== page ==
Trust is the greatest gift you can offer a relationship.  The dictionary says trust is: the reliance on the integrity, strength, ability, surety, etc., of a person or thing; confidence.

Trust is something we most frequently give freely.  I trusted teachers to teach my kids.  I trusted my friend to be there when I needed her.  I trusted the mechanic to fix my car.  I trusted the doctor to prescribe the right medicine.

We say trust has to be built.

But I have experienced my trust in others to be more automatic.  I trust people who seem to know more than me.  I trust people who are experts in their field.  I trust my family will be there when I need them.  I trust my friend will support my desires.  I trust my partner to love me and have my back.  I trust people to be loyal.  I trust them to be honest.  I trust them to be caring.

What it comes down to is this:  I trust others to think, feel, and act like I would. And when they don’t I feel betrayed.  I feel rejected, disappointed, and angry.


Why is that? Could it be that I ultimately blindly trust others more than I trust my own instincts, my own feelings, my own thoughts?  And in doing so am I setting them up to fail me in some way?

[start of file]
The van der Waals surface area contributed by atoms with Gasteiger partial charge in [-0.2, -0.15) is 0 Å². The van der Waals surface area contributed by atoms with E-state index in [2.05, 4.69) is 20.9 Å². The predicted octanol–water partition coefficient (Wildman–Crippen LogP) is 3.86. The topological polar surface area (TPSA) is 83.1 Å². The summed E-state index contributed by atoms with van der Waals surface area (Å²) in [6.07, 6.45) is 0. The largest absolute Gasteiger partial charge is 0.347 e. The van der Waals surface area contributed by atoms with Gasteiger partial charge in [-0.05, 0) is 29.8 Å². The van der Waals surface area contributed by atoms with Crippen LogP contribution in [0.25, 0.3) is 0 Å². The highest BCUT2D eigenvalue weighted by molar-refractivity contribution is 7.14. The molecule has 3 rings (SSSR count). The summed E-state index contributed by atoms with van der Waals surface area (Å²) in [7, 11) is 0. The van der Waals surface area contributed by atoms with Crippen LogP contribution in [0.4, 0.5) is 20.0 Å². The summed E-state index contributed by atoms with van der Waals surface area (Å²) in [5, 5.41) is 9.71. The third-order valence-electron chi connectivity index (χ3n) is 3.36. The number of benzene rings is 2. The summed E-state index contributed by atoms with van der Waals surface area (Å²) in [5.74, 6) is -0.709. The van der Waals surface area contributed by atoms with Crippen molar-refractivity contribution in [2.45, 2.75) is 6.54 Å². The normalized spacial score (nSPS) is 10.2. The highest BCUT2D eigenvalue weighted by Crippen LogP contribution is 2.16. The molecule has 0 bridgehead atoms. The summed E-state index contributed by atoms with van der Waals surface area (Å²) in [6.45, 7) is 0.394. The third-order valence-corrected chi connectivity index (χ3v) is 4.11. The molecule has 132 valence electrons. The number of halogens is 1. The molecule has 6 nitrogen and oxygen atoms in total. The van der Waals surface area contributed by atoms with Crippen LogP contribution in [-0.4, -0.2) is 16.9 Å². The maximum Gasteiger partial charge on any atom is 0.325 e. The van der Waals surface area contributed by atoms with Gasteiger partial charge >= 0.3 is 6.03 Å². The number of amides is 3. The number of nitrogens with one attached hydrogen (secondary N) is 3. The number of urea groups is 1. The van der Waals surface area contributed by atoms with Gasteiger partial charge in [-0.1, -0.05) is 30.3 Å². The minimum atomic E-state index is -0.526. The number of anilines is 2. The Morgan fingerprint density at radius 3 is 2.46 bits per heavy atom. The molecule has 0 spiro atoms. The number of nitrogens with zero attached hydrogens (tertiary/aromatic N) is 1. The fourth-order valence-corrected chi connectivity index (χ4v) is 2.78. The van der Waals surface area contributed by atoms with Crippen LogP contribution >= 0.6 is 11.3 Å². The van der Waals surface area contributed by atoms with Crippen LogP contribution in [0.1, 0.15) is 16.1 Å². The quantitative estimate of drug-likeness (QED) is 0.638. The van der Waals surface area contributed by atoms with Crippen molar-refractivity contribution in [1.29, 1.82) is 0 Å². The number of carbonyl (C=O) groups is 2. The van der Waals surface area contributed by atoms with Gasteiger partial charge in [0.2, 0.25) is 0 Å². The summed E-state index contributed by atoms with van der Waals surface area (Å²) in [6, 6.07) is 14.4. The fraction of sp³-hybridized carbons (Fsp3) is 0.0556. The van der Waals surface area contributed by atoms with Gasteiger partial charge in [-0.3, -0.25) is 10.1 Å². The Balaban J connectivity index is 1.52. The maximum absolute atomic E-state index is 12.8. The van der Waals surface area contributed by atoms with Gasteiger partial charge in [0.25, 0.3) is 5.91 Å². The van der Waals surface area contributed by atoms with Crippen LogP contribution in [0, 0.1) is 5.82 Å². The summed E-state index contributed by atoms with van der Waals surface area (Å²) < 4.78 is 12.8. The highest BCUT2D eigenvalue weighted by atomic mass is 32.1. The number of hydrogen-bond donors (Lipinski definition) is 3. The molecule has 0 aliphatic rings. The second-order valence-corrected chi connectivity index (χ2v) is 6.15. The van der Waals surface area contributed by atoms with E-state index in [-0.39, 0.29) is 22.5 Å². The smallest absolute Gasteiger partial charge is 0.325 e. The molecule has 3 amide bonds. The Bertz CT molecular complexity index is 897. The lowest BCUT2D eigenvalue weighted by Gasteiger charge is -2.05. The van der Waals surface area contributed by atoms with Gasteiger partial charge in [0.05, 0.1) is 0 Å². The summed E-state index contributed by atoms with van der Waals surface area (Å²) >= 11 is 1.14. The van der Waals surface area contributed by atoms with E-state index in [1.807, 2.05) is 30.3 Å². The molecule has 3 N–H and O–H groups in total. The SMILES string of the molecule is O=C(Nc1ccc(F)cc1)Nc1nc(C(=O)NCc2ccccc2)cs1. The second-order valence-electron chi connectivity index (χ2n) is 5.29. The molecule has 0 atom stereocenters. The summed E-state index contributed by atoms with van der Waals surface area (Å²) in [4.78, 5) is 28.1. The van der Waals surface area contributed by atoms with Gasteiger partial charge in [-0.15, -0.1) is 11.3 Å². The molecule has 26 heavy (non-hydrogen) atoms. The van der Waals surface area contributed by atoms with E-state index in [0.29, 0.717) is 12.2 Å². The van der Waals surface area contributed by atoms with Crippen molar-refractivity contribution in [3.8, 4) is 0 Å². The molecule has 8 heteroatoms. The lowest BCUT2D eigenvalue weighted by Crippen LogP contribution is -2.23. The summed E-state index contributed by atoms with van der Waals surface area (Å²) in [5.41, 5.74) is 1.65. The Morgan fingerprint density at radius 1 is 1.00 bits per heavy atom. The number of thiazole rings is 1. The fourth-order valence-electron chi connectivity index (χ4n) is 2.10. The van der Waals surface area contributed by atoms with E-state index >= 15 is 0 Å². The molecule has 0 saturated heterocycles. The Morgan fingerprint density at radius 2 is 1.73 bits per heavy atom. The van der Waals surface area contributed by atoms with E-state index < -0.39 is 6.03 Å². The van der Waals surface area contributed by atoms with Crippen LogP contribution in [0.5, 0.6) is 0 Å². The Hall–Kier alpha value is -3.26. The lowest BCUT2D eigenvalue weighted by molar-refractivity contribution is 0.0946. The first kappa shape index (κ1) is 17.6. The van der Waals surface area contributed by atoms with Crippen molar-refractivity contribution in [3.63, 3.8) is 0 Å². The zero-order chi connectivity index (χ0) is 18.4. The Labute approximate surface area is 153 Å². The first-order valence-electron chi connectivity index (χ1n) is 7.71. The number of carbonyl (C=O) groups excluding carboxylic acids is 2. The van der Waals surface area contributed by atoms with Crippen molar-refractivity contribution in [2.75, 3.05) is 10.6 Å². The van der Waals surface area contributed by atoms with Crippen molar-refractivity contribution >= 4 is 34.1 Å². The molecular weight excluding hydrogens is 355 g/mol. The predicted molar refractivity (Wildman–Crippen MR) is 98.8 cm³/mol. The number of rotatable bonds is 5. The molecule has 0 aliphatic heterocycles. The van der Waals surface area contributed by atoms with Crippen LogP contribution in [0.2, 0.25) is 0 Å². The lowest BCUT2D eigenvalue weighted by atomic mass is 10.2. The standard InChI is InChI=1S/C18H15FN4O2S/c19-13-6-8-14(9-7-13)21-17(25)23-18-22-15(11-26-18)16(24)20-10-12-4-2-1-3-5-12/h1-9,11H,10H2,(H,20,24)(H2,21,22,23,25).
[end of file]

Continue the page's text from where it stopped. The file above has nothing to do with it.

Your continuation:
I have come to understand that that is exactly what is happening.

Because when I look back at any one person or situation in which things didn’t turn out the way I wanted.  In which I felt somehow let down.  In which my trust in them was broken.  I realize that in those moments I did know better.  I did reject my own knowing, abandon my own sense of self, diminish my own needs, betray my own truth.  In other words I put my trust in them and forgot to trust myself.

If we go back to the definition and apply it to ourselves rather than another or a situation we understand how to trust ourselves fully.

1. Act with integrity – speak your truth, share your feelings and thoughts, align your actions with your words and your values – even if there is a risk of rejection

2.  Honor your strengths – be true to your values, respect your desires and needs – do not make another persons opinion about you matter more than your own

3. Recognize your abilities – acknowledge your inner resources and talents, offer the best of yourself  – do not diminish yourself to boost someone’s ego

4. Create from your surety – take the time to know yourself,  be compassionate with your feelings, be aware of your thoughts, listen to the inner voice of intuition – don’t allow others to convince you of something that does not ring true to you

Trusting oneself means that you rely on your own inner knowing.  That you don’t allow someone else to disrespect you.  That you hold yourself accountable for your decisions.  That you recognize that in every moment you are enough.  That you have the power to care for yourself, create what you want, and love who you are and offer yourself without reservation to others because you TRUST yourself to act from a place of your highest good.

Trusting others forms intimacy with them and is important to healthy relationships. And even more important than healthy relationships with others is…

A healthy relationship with yourself.

And that starts with Trusting You.

Not me!